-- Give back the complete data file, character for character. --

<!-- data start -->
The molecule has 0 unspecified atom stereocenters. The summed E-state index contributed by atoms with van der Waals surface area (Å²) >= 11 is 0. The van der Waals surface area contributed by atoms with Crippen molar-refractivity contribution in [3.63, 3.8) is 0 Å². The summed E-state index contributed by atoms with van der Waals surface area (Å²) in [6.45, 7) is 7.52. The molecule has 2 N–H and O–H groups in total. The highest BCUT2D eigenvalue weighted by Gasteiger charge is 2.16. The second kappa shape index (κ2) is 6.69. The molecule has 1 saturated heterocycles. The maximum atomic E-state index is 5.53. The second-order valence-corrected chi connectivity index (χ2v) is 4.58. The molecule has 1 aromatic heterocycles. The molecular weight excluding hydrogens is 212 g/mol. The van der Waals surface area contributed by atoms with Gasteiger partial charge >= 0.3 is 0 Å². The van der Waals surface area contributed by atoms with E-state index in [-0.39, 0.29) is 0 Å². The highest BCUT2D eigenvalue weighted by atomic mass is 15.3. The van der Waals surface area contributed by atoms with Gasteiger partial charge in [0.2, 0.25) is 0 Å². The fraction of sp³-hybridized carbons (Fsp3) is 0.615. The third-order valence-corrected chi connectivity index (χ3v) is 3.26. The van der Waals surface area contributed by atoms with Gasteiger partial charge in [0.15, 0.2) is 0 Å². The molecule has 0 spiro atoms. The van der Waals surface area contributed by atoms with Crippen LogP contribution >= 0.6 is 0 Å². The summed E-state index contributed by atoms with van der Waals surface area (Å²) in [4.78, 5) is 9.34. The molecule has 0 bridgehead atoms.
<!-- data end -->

The molecule has 0 unspecified atom stereocenters. The summed E-state index contributed by atoms with van der Waals surface area (Å²) >= 11 is 0. The van der Waals surface area contributed by atoms with Crippen molar-refractivity contribution in [3.63, 3.8) is 0 Å². The summed E-state index contributed by atoms with van der Waals surface area (Å²) in [6.45, 7) is 7.52. The molecule has 2 N–H and O–H groups in total. The highest BCUT2D eigenvalue weighted by Gasteiger charge is 2.16. The second kappa shape index (κ2) is 6.69. The molecule has 1 saturated heterocycles. The maximum atomic E-state index is 5.53. The second-order valence-corrected chi connectivity index (χ2v) is 4.58. The molecule has 1 aromatic heterocycles. The molecular weight excluding hydrogens is 212 g/mol. The van der Waals surface area contributed by atoms with Gasteiger partial charge >= 0.3 is 0 Å². The van der Waals surface area contributed by atoms with E-state index in [-0.39, 0.29) is 0 Å². The highest BCUT2D eigenvalue weighted by atomic mass is 15.3. The van der Waals surface area contributed by atoms with Gasteiger partial charge in [0.2, 0.25) is 0 Å². The fraction of sp³-hybridized carbons (Fsp3) is 0.615. The third-order valence-corrected chi connectivity index (χ3v) is 3.26. The van der Waals surface area contributed by atoms with Gasteiger partial charge in [0.15, 0.2) is 0 Å². The molecule has 0 spiro atoms. The van der Waals surface area contributed by atoms with Crippen LogP contribution >= 0.6 is 0 Å². The summed E-state index contributed by atoms with van der Waals surface area (Å²) in [4.78, 5) is 9.34. The molecule has 0 bridgehead atoms.